Thursday, March 20, 2008

Turning the Tide (again)

This seems to be the season for political rebirths, or at least redirections. First, it was John McCain swooping into the Republican nomination. Then it was Hillary Clinton's stubborn refusal to lose a big state and just end the whole thing. Now it's Barack Obama who's making his comeback.

I know the newshounds among you may point out that as he's been leading the entire time, it's a a little hard to argue that Obama is making a comeback now. But I'm not talking about delegates or states or popular votes. I'm talking about in hearts and minds. I have to say that the last few days, for me at least, have led to a big comeback in those areas.

I don't want to give the impression that I was starting to lean toward another candidate or anything like that. However, I had noticed in myself a decrease in passion for my candidate of choice. I still wanted him to win, but I was much less convinced that he would win and felt my enthusiasm for the whole campaign starting to diminish. Given the national poll numbers during this time, I can only assume that I wasn't alone in this.

But after the week he's having, I'm back and better than ever.

First, there was his tremendous speech on race in America. Talk about reseizing control over a story. After days of being battered about his pastor and months about being battered about race in general, here was Obama defying the conventional political wisdom to tackle the race issue head on. And what a job he did. A clear, eloquent, insightful, and (of course) hopeful analysis of where we are with race and where we can go. Just in time to remind me how badly I want this guy to be president. Especially given the current administration, an Obama presidency would be a masterful change of direction.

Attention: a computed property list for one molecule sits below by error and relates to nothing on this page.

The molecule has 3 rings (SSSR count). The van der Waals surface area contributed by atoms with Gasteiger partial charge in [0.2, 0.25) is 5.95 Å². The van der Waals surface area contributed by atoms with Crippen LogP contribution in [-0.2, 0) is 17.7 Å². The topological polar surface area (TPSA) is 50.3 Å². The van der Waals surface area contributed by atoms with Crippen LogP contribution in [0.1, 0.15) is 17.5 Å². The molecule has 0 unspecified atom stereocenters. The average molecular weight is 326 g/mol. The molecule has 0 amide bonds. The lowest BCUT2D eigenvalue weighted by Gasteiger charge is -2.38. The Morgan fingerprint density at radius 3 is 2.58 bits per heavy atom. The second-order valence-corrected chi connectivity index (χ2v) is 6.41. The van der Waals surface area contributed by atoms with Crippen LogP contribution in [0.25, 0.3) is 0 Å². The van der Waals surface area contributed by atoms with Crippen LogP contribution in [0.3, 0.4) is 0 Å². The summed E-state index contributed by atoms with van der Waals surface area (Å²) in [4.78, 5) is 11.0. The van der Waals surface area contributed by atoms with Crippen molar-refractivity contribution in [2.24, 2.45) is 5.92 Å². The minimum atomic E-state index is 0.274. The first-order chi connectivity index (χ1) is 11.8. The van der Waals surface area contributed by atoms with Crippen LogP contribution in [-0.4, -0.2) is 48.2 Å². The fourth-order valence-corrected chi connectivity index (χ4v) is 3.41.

Speaking of changes in direction, yesterday Obama pulled another masterstroke with his speech commemorating five years in Iraq. Once again, he took on a big controversial issue. This time he just shredded the opposition viewpoint ("there is a security gap in this country -- a gap between the rhetoric of those who claim to be tough on national security, and the reality of growing insecurity caused by their decisions") and articulated a new vision for what American foreign policy can and should be.

For me, about three days ago will be the high water mark for the Hillary campaign and for my sense of despair (maybe malaise is more accurate) for this election. In two speeches in two days, Barack Obama turned that around. This is the man who should be president.

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